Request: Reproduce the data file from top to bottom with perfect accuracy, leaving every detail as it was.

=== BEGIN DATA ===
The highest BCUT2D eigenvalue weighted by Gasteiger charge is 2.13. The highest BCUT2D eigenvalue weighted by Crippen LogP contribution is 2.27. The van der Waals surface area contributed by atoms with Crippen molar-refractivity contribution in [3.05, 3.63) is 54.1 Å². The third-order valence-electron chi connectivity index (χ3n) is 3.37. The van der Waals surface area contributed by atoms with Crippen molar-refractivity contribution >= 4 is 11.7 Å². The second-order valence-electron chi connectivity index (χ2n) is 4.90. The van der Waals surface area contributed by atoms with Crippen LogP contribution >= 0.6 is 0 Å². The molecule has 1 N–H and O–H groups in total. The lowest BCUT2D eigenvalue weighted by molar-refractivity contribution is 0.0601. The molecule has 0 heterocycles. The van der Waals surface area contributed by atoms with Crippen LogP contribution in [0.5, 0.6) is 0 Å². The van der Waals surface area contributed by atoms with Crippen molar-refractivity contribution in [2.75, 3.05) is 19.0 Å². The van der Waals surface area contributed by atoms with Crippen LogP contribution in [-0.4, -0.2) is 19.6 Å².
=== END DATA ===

The highest BCUT2D eigenvalue weighted by Gasteiger charge is 2.13. The highest BCUT2D eigenvalue weighted by Crippen LogP contribution is 2.27. The van der Waals surface area contributed by atoms with Crippen molar-refractivity contribution in [3.05, 3.63) is 54.1 Å². The third-order valence-electron chi connectivity index (χ3n) is 3.37. The van der Waals surface area contributed by atoms with Crippen molar-refractivity contribution >= 4 is 11.7 Å². The second-order valence-electron chi connectivity index (χ2n) is 4.90. The van der Waals surface area contributed by atoms with Crippen LogP contribution >= 0.6 is 0 Å². The molecule has 1 N–H and O–H groups in total. The lowest BCUT2D eigenvalue weighted by molar-refractivity contribution is 0.0601. The molecule has 0 heterocycles. The van der Waals surface area contributed by atoms with Crippen LogP contribution in [0.5, 0.6) is 0 Å². The van der Waals surface area contributed by atoms with Crippen molar-refractivity contribution in [2.75, 3.05) is 19.0 Å². The van der Waals surface area contributed by atoms with Crippen LogP contribution in [-0.4, -0.2) is 19.6 Å².